I often get asked about the difference in keeping your marketing going once you are a few years up and running compared to when you first start out.
Well, the planning, implementation, and monitoring principles are in fact exactly the same.
However, that is about all that does remain the same because everything else is always changing – our prospects, customers, competition, the world at large and, most of all, ourselves.
That’s all part of the rich experience of running a business and I think you have to relish that as much as whatever it is you actually do if you’re going to enjoy it and stay the course.
Every day is a learning experience. This may sound trite, but it’s true.
In marketing planning, we are constantly testing the relationship between the four core pillars of our business:
Like well trained detectives, we are always looking for clues to improve and develop our offering, be better than our competitors and take advantage of opportunity.
So, if it’s important to take the time at the start to plan and do the strategic thinking bit, then it’s as important to keep taking time out to reflect and assess what’s working well and what not so well as time moves on.
When we’re up and running, we can quickly find we are overwhelmed with day-to-day tasks, we can become so bogged down in the detail, we start to lose sight of the bigger picture. Why did we start all this in the first place?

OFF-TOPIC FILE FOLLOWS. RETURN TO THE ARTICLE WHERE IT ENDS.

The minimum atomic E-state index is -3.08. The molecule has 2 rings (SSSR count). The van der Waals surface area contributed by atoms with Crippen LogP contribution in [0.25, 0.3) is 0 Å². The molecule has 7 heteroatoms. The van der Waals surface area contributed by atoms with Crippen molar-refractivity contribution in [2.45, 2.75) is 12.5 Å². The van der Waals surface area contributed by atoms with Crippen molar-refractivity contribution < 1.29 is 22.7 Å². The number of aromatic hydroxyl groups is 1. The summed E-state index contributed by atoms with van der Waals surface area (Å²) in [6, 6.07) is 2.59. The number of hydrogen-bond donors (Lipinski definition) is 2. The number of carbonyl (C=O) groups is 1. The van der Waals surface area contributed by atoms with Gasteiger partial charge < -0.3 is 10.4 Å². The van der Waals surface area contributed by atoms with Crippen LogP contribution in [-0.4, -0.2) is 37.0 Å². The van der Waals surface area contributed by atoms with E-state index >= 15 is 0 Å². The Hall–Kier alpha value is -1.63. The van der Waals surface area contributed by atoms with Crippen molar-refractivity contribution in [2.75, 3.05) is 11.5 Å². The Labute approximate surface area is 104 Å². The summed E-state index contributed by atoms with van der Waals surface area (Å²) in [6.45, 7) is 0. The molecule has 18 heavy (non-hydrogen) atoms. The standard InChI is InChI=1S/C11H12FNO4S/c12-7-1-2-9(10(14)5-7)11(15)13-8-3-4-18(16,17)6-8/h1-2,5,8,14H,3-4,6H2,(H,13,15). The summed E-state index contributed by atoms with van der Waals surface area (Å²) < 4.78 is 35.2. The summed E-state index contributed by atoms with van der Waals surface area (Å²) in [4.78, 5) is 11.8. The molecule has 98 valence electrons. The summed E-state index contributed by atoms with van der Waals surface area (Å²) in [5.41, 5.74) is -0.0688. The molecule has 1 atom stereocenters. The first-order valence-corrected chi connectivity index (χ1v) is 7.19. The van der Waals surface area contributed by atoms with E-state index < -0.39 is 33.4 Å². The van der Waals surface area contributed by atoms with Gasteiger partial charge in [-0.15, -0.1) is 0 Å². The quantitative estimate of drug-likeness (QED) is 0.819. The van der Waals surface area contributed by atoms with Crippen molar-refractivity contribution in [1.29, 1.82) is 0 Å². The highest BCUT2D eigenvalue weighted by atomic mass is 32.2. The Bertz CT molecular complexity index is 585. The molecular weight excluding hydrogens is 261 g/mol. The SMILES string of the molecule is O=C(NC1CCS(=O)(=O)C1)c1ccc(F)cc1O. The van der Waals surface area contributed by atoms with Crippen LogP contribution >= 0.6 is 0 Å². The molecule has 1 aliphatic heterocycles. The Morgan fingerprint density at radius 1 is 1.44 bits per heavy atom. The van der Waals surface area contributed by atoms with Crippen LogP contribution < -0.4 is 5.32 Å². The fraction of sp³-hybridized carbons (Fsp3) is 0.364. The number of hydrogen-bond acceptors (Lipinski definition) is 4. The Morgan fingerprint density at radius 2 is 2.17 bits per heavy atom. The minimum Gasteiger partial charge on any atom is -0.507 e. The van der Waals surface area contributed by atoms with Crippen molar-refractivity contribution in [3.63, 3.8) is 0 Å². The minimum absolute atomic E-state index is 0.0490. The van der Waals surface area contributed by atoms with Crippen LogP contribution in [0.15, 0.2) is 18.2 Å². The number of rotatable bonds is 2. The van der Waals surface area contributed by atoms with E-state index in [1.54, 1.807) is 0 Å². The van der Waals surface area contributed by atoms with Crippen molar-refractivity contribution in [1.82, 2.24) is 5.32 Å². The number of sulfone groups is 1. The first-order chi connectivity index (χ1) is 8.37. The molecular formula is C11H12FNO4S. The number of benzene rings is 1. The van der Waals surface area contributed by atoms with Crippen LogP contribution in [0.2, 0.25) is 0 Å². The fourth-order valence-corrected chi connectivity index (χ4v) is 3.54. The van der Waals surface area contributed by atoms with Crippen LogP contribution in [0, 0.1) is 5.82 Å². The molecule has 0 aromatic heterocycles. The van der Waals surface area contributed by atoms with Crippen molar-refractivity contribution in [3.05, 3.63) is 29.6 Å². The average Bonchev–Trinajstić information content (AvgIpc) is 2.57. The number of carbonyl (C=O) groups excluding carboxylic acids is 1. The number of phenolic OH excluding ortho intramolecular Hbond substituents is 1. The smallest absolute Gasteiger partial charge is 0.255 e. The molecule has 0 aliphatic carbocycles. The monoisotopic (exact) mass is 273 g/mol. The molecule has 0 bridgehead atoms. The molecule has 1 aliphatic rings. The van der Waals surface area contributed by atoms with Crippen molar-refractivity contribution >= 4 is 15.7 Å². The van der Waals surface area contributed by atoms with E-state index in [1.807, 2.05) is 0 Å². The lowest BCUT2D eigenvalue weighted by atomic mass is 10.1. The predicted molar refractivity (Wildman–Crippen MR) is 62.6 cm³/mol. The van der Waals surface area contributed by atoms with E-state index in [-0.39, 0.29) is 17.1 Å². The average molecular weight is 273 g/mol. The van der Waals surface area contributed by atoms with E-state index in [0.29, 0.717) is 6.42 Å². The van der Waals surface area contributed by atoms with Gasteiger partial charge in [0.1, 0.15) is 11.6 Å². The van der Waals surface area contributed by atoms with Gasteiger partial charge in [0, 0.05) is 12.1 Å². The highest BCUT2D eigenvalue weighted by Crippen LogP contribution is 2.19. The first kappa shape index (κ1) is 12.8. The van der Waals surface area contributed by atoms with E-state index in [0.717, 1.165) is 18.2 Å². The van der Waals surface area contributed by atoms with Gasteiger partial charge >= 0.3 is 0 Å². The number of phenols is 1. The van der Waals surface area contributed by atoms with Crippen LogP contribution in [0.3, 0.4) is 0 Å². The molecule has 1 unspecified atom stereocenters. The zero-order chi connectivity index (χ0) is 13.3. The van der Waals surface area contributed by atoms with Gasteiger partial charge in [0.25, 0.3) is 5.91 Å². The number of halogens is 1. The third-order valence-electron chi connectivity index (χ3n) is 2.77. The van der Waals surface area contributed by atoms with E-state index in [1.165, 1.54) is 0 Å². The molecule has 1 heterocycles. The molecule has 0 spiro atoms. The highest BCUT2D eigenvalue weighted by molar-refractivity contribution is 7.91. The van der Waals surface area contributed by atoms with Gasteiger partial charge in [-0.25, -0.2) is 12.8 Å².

Here are four watchwords to keeping successful and even sane.
If we are experiencing feeling of doubt, fear or uncertainty, then chances are we need to find more clarity on some level or other. Being clear about our direction, gaining a clear understanding of our prospects and customers, being sure that we are offering great value. These are all critical in ensuring we move confidently forward.
Once we reach this point, then being able to adjust to new conditions (what’s changing around us and inside ourselves) is crucial. Accept that change is part of business life, be willing to change, be agile and flexible. Mould your offering and your approach to fit your new desires and adapt to the feedback you receive from those around you. Release yourself from habits, people and places that are no longer serving you well, even if they did serve you well in the beginning.
Give it time and remain calm. The dictionary defines “perseverance” as “steadfastness in doing something despite difficulty or delay in achieving success”. Link it with adaptability though be clear on the goal yet flexible on the means of achieving that goal.
In your periods of reflection and planning, take time to troubleshoot your marketing process. Map out what you are currently doing and look at where people are getting held up on their journey towards doing business with you. Are there specific points where they fall by the wayside or just slow down? Most likely you will see some gaps or holes. What information, feeling or experience are they missing out on that would keep them on track? What can you do to provide this for them?
Refine your process, see what happens, reflect and review again, refine again – and keep that troubleshooting process going.
Ah, yes. It’s easy to think that so much time has passed and we haven’t achieved very much. So, be realistic and be kind to yourself. But also use your periods of reflection to realise just how much you really have achieved! Celebrate the little things as well as the big things, because the journey is just as important as the destination.